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Anaphoric pronoun - a pronoun that refers to an antecedent Pronoun - a function word that is used in place of a noun or noun phrase

The use of a linguistic unit, such as a pronoun, to refer back to another unit, as the use of her to refer to Anne in the sentence Anne asked Edward to pass her the salt.

Classified under: Nouns denoting communicative processes and contents

11.1.1 Anaphoric Pronouns

Motivation of discourse phenomena: anaphoric pronouns. Pronouns are words that refer to objects in the text or situation in which they are uttered. We will focus on anaphoric pronoun s (pronouns that refer back to textual antecedents) and will mainly consider the personal pronouns ``he'', ``she'' and ``it''. Let's look at the following discourse with an anaphoric pronoun: ``A woman walks. She smokes.'' This discourse consists of two sentences. The second sentence contains the pronoun ``she'' which refers to the noun phrase ``a woman'' introduced by the first sentence. Let's try to translate this sentence into first-order logic, and let's try to do this in a systematic way. Recall from Chapter 1 that a sensible formula for the first sentence would be:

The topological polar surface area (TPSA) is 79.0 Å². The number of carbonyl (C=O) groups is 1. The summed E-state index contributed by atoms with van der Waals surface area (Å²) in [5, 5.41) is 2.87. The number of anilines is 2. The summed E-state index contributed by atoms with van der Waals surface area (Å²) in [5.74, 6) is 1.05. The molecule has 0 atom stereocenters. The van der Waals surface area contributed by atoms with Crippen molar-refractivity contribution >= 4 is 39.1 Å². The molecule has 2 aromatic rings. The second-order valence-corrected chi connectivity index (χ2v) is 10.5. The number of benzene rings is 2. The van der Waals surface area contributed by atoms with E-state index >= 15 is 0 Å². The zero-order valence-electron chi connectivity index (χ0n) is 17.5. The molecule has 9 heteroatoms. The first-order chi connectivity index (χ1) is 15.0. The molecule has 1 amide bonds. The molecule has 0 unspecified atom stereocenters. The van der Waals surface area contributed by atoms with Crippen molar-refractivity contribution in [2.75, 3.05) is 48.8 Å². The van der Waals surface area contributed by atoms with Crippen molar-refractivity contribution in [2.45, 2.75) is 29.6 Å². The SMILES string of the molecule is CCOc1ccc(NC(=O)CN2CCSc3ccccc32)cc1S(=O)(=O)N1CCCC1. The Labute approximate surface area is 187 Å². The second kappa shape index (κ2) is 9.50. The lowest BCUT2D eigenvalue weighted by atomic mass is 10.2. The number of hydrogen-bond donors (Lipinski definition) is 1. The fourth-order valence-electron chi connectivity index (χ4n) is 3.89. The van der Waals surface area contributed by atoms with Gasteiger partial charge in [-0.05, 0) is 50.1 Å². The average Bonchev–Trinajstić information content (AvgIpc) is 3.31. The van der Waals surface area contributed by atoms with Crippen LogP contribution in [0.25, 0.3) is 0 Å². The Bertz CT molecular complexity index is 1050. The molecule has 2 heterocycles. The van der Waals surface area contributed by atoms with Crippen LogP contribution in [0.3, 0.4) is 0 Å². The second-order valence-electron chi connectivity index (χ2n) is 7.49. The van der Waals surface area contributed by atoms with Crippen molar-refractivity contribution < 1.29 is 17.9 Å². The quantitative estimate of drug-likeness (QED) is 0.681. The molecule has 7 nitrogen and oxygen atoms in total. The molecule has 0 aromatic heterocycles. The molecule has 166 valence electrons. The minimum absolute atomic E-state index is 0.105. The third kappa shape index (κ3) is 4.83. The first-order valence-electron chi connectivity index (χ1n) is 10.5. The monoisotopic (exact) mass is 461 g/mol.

But what would be an appropriate first-order logic formula for the second sentence? One way to proceed is to translate the pronoun ``she'' as a free variable:

Now we can put together the translations of the two sentences together and get the following first-order formula for the entire discourse:

This formula is true in a model where there is an individual that has the properties of being a woman, walking, and smoking, and therefore correctly describes the meaning of our example discourse. However, note that some mysterious operations took hold of the existential quantifier when we put the single translations of the two sentences together. After analysing the first sentence, the scope of the existential quantifier was restricted to